Cycling research made freely available
Twitter post inspires Elsevier’s Transportation team to make key bicycling articles free this year
By Rhianna Jones Posted on 3 July 2013
As part of its Transportation portfolio, Elsevier publishes research on all transportation modes, from aviation to rail, shipping and cycling. Much of the cycling research is multidisciplinary, drawing on fields such as geography, urban planning, accident prevention and public health.
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Connect with Elsevier's Transportation Team
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In recent years, cycling has become increasingly prominent globally. Rocketing oil prices and growing concern about environmental and health issues such as air pollution and obesity have led many drivers to seek alternative means of transportation. Consequently, politicians around the world are being attracted to policies that promote cycling, and academic research has grown to reflect these developments.
In Elsevier's Transportation social media community, cycling had been a hot topic for months. In fact, a retweet of an Elsevier cycling article led to a suggestion from a passionate cycling ecologist in Scotland (@kim_harding) that it would be beneficial for that particular article to be freely available. Chris Pringle, the Executive Publisher of Transportation, and I agreed. We chose a selection of our favorite cycling research — covering topics such as the bicycle helmet debate (a contentious point), bike share schemes and the environment – and made the articles freely available for 12 months. We promote this access on Elsevier.com, ScienceDirect and social media, where the idea was born.
Through making these articles freely available, we are happy to be able to share high-quality research that Elsevier has published over the years in this important field. We hope that academics, policymakers and the cycling community will be informed and inspired by these articles, and that future authors will choose Elsevier as the home for their own cycling research.[divider]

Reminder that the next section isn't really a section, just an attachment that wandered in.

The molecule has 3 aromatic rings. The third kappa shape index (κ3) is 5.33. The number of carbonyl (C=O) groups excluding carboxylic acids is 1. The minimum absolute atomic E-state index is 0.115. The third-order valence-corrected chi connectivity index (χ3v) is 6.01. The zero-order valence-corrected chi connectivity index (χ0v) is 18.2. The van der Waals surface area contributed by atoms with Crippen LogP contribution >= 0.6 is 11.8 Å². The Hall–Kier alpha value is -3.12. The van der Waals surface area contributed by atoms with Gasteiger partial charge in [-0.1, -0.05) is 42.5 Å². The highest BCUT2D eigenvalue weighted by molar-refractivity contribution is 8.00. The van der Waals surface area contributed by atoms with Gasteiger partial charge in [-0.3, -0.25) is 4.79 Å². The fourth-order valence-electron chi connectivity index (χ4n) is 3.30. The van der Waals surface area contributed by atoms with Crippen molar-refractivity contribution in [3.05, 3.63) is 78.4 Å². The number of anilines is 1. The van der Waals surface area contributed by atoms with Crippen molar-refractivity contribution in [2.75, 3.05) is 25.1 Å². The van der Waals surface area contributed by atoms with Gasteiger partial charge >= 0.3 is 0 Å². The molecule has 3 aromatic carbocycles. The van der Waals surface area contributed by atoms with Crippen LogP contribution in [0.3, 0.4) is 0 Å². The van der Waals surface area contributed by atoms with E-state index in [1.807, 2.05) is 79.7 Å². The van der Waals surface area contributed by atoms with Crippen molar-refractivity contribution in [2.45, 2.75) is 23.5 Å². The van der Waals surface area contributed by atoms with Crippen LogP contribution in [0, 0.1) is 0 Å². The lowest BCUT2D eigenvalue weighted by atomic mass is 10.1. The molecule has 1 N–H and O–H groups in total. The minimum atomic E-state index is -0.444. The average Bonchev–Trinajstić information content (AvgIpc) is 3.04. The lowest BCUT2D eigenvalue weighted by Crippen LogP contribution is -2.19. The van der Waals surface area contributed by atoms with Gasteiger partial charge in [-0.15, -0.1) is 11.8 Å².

Free cycling articles
Here's a sample of the articles that are free online until December 31, 2013. For a complete list of free articles, visit the cycling research page on Elsevier.com.
- Emotional reactions to cycle helmet use Accident Analysis & Prevention, Volume 50, Pages 59-63 Fyhri, A., Phillips, R.O.
- Bicycle helmet efficacy: A meta-analysis Accident Analysis & Prevention, Volume 33, Issue 3, Pages 345-352 Attewell R.G., Glase K., McFadden M.
- Bicyclist injury severities in bicycle-motor vehicle accidents Accident Analysis & Prevention, Volume 39, Issue 2, Pages 238-251 Kim J.-K., Kim S., Ulfarsson G.F., Porrello L.A.
- The factors influencing car use in a cycle-friendly city: the case of Cambridge Journal of Transport Geography, Volume 28, Pages 67-74 Carse, A., Goodman, A., Mackett, R.L., Panter, J., Ogilvie, D.
- Developing a framework for assessment of the environmental determinants of walking and cycling Social Science and Medicine, Volume 56, Issue 8, Pages 2693-1703 Pikora T., Giles-Corti B., Bull F., Jamrozik K., Donovan R. Wardman M., Tight M., Page M.
- Promoting bike-and-ride: The Dutch experience Transportation Research Part A: Policy and Practice, Volume 41, Issue 4, Pages 326-338 Martens, K.
- Bicycling renaissance in North America? An update and re-appraisal of cycling trends and policies Transportation Research Part A: Policy and Practice, Volume 4, Issue 6, Pages 345-475 Pucher, J., Buehler, R., Seinen, M.
- Measuring the impact of opening the London shared bicycle scheme to casual users Transportation Research Part C: Emerging Technologies, Volume 22, Pages 88-102 Lathia, N., Ahmed, S., Capra, L.
Rhianna Jones is a Marketing Communications Manager for Social Science Journals at Elsevier. As an undergraduate, she studied English Literature at Durham University in the UK before going on to further study at Oxford Brookes University, where she obtained a Master of Arts degree in publishing, specializing in journals. In addition to working on Elsevier's Economics and Geography portfolios, she works on the fast-growing Transportation list with Executive Publisher, Chris Pringle.
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